One thing is for sure, the City should get Public Information Officer that speaks on it’s behalf. Council should stay out of the day to day details and remain neutral until the issue is brought before them for their consideration. Trying the case in the paper is not a good thing.

    I for one don’t want to waste my taxpaying dollars on litigation unless it’s absolutely necessary.

  9. Mothersworry says:

    I’d want the commissioners involved ok’d they signed an agreement that is so tilted towards the operators that it’s laughable. The person or person’s that drew up the agreement and told the commissioners it was good should be paid by the operators and not the city.

    It just might make more sense to buy the operators out of their contract rather than go to court. It appears the relationship between the city and the operators is so fractured that it is pointless to continue this drama. Cut your losses, learn from this and never let the same people draw up a lease agreement for the city.

    As to who is at fault? Well, to run a golf course you first must show up[.

  10. Lou says:

    This may be an Unamerican suggestion in today’s polarized American society.
    After determining if we want, can afford a public recriational facility, if the answer is yes, all the stakeholders sit down and come to a COMPROMISE wher everybody is a little bit unhappy!

  11. Lazaruis says:

    I live on that golf course and it is now an eyesore!!

  12. Terry McManus says:

    Thank you all for your opinions. Yes, we have made some mistakes in a new operation. We learn from it. Here is a big factor that none have mentioned. We dug this golf course out of a Jungle on our dime. We were the only ones willing to pay the cost of restoring it. We made it playable within a 12 month period of opening despite the hurricane. Then, after 12 months of growth and operation finally getting to a level that we wanted. The City and its contractors come in and dig up the entire golf course and leave us with depleted or zero revenue. The course was without water for 6-8 months. They were to restore the course to the pre-project condition. Instead, they did nothing for the greens that had no water for months. They were to compensate us for loss of revenue. They have given $20K out of $100K lost. How do you suggest we operate without income. Should we be required to dig into our own pockets and spend $100K to restore the golf course just like we did 24 months ago before the stormwater project. This area is loaded with gossip and inaccuracies. Whoever is posting that I had a son playing golf there with his friends instead of working is one of those types. My Son is a US Marine protecting your freedom and does not play and has never played golf. You are misinformed.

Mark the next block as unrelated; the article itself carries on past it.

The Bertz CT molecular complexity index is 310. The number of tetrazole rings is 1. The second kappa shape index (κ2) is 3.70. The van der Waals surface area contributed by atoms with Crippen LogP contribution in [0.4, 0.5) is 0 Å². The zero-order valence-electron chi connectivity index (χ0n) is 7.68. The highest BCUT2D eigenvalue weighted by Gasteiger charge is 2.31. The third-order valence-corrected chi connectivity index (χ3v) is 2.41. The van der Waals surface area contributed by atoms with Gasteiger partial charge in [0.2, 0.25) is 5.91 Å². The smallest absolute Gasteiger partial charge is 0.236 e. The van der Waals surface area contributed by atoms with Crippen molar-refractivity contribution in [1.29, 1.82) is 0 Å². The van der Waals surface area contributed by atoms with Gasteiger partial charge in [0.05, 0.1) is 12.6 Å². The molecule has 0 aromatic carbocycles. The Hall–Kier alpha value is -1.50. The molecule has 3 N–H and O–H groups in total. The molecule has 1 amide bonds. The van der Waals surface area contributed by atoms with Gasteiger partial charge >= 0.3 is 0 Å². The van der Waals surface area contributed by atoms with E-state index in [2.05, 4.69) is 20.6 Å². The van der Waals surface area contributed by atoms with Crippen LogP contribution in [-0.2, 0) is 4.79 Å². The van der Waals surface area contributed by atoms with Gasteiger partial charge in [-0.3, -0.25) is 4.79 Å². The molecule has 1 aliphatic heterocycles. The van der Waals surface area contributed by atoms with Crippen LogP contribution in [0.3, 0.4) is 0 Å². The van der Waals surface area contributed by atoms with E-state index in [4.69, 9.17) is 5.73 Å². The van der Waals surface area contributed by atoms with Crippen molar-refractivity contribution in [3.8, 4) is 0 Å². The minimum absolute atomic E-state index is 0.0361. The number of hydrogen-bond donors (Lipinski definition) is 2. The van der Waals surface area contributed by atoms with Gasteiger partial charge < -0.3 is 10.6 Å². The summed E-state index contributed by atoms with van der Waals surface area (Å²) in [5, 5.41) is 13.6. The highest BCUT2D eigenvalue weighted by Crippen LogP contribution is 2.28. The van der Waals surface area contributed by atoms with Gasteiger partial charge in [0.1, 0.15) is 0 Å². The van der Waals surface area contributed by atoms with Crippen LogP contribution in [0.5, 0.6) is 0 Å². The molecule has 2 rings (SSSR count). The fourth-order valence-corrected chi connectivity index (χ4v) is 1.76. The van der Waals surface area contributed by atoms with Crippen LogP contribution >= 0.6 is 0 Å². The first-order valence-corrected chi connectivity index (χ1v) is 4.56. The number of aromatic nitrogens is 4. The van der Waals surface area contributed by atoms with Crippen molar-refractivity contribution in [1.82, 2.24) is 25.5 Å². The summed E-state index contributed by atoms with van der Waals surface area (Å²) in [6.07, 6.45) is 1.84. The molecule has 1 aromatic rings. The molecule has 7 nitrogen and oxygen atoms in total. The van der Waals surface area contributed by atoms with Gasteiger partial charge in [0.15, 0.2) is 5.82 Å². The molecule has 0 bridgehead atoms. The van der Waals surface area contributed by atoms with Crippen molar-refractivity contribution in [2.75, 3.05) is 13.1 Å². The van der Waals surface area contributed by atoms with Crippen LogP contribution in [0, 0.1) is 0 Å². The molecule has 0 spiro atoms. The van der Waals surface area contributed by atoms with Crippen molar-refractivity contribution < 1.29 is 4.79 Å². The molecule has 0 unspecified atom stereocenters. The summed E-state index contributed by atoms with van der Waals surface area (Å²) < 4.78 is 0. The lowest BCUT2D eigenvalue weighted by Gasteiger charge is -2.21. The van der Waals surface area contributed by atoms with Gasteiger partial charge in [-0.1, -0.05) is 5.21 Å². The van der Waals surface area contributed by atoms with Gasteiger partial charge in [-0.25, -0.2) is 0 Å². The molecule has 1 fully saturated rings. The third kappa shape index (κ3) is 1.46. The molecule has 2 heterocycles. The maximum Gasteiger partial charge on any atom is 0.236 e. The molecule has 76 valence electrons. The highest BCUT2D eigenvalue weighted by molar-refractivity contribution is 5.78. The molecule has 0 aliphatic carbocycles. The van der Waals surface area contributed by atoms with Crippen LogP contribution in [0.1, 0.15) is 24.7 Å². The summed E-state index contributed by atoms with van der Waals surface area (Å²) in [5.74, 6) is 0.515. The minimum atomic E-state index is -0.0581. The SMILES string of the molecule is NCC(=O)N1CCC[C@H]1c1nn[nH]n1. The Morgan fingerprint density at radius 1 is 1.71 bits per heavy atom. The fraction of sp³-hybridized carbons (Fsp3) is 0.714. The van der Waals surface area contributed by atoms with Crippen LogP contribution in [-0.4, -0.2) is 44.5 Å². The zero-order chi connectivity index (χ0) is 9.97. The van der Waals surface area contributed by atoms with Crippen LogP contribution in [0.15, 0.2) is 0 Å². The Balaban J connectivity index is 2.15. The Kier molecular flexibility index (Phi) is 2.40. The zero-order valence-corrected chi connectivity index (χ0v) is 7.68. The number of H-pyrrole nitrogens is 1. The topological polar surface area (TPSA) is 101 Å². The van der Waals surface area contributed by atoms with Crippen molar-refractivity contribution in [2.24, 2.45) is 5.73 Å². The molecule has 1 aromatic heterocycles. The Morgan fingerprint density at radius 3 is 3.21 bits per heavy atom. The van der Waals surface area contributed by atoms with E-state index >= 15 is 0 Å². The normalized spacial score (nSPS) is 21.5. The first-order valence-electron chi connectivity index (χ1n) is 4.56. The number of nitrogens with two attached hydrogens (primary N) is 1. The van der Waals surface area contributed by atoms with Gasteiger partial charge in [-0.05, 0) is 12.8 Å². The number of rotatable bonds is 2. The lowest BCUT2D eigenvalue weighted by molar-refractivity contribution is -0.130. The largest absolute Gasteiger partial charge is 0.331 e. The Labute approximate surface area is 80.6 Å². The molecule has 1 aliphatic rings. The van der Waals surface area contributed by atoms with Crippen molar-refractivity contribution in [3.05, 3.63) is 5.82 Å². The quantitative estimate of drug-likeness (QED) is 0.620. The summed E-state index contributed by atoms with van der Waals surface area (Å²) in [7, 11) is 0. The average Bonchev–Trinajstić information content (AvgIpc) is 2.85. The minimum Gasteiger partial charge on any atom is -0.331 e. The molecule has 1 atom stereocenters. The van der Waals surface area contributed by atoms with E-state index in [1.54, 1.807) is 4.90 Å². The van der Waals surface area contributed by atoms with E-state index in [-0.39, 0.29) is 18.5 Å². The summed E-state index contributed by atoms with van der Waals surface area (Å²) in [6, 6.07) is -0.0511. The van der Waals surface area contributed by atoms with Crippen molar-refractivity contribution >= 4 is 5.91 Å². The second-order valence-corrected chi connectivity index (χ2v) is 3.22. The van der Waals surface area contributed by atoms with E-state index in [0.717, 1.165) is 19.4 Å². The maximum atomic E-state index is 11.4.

13. Flagler Female says:

    We were told that “Craig” was your son. If he is not, that is our mistake. But, Craig DID play golf and played often. We LIVE here and observed it first hand on more than one occasion. We didn’t form an opinion based on gossip.

    As for the problem with the City – unfortunately you signed a lease stating you were going to operate and maintain a golf course (I have a copy of the Lease and have gone through it line by line). That means it is your business and you alone are responsible for the conditions and repairs. If you can’t maintain it for any reason, you are in default.

    I’m not saying someone shouldn’t reimburse you for any damage however, until such time you are reimbursed, you need to make the course playable. If for no other reason than so you CAN make a profit. Waiting around for the City to make it right has obviously not been the best strategy. It appears as though you are trying to punish them until they pay you what you say they owe you. You forget that you are also punishing those of us who live on the course.

    Now that the sprinklers are working, we never see them on. We were told it is because there isn’t any money for the electric bill. We saw them testing the sprinklers the other day and the sprinkler on hole 5 doesn’t work.

    If you no longer can afford to operate this business, cut your losses and get out. There are other companies that are interested in taking over. You don’t live here and do not seem to care about those of us who do. You are only alienating those of us who used to be your supporters.

  14. Disappointed says:

    I don’t live in Flagler Beach but had high hopes for thisGolf course. It does have great potential. On July 27,2018 I went to play the course as I haven’t been there for awhile. My thoughts were that it may have improved some. My mistake. This course was absolutely the worst condition I have seen in the past 18 months.
    Having played there early in the year I could see progress was being made. WHAT HAPPENED ! As it is now my guess with a big effort maybe in six months it might become playable. For the sake of the people living around the golf course, the city of Flagler Beach and all concerned thing come together and this gem in disguise comes to be. Good Luck.

  15. Mothersworry says:

    @Terry McManus says:

    Funny you should mention “inaccuracies”. Most of the “inaccuracies” were promoted by you at your presentation to the city. Foolishly, the citizens bought it. No pro shop, no pro, no lessons, a 5 star restaurant that now I read has become a rooming house, I could go on and on.

    You mention “we” did this and “we’ did that. You sir haven’t shown up. The couple of workers and a bunch of volunteers cleaned up that golf course. You were not there. Please don’t make it sound like you were involved at all in the daily running of this operation. You showed up and continue to show up only to put out the fires.
    It should be obvious to everybody and you, that your ability to manage, run operate, from a couple of hundred miles away isn’t getting the job done. If I am wrong you leave me no choice but to figure you are okay with somebody living in the restaurant, since you are so hands on.

    For those comments regarding the guy that wasn’t your son. He was the one positive in your operation.